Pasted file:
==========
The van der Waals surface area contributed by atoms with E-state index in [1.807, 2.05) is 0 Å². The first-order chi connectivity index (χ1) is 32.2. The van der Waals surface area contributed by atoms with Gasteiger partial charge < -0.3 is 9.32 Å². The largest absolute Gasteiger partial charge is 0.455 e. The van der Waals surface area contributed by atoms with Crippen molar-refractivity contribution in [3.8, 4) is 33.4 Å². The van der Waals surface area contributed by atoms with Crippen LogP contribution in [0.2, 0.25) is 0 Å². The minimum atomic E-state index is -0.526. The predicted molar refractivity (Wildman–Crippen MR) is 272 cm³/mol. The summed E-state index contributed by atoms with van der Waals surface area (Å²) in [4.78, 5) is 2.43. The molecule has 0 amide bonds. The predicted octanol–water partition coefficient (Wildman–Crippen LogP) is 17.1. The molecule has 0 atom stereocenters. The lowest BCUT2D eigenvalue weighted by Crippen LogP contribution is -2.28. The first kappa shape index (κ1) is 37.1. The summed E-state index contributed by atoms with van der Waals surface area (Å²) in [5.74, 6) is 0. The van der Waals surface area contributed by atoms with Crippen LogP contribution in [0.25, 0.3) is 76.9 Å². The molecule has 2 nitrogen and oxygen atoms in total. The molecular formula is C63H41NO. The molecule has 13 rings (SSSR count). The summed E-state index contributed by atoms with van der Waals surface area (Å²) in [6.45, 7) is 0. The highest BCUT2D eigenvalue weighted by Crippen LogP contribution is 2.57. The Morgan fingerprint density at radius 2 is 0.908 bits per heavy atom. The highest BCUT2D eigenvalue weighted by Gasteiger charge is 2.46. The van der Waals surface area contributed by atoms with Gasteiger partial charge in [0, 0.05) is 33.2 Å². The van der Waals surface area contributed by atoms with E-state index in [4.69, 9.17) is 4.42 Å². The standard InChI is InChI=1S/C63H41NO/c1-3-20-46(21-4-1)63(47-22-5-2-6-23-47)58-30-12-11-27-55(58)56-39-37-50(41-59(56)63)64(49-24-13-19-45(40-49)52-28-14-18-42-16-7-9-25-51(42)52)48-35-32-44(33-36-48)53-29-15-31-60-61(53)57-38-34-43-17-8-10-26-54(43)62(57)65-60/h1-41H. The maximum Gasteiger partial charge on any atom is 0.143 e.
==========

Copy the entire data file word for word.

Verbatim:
The van der Waals surface area contributed by atoms with E-state index in [1.807, 2.05) is 0 Å². The first-order chi connectivity index (χ1) is 32.2. The van der Waals surface area contributed by atoms with Gasteiger partial charge < -0.3 is 9.32 Å². The largest absolute Gasteiger partial charge is 0.455 e. The van der Waals surface area contributed by atoms with Crippen molar-refractivity contribution in [3.8, 4) is 33.4 Å². The van der Waals surface area contributed by atoms with Crippen LogP contribution in [0.2, 0.25) is 0 Å². The minimum atomic E-state index is -0.526. The predicted molar refractivity (Wildman–Crippen MR) is 272 cm³/mol. The summed E-state index contributed by atoms with van der Waals surface area (Å²) in [4.78, 5) is 2.43. The molecule has 0 amide bonds. The predicted octanol–water partition coefficient (Wildman–Crippen LogP) is 17.1. The molecule has 0 atom stereocenters. The lowest BCUT2D eigenvalue weighted by Crippen LogP contribution is -2.28. The first kappa shape index (κ1) is 37.1. The summed E-state index contributed by atoms with van der Waals surface area (Å²) in [5.74, 6) is 0. The van der Waals surface area contributed by atoms with Crippen LogP contribution in [0.25, 0.3) is 76.9 Å². The molecule has 2 nitrogen and oxygen atoms in total. The molecular formula is C63H41NO. The molecule has 13 rings (SSSR count). The summed E-state index contributed by atoms with van der Waals surface area (Å²) in [6.45, 7) is 0. The highest BCUT2D eigenvalue weighted by Crippen LogP contribution is 2.57. The Morgan fingerprint density at radius 2 is 0.908 bits per heavy atom. The highest BCUT2D eigenvalue weighted by Gasteiger charge is 2.46. The van der Waals surface area contributed by atoms with Gasteiger partial charge in [0, 0.05) is 33.2 Å². The van der Waals surface area contributed by atoms with E-state index in [4.69, 9.17) is 4.42 Å². The standard InChI is InChI=1S/C63H41NO/c1-3-20-46(21-4-1)63(47-22-5-2-6-23-47)58-30-12-11-27-55(58)56-39-37-50(41-59(56)63)64(49-24-13-19-45(40-49)52-28-14-18-42-16-7-9-25-51(42)52)48-35-32-44(33-36-48)53-29-15-31-60-61(53)57-38-34-43-17-8-10-26-54(43)62(57)65-60/h1-41H. The maximum Gasteiger partial charge on any atom is 0.143 e.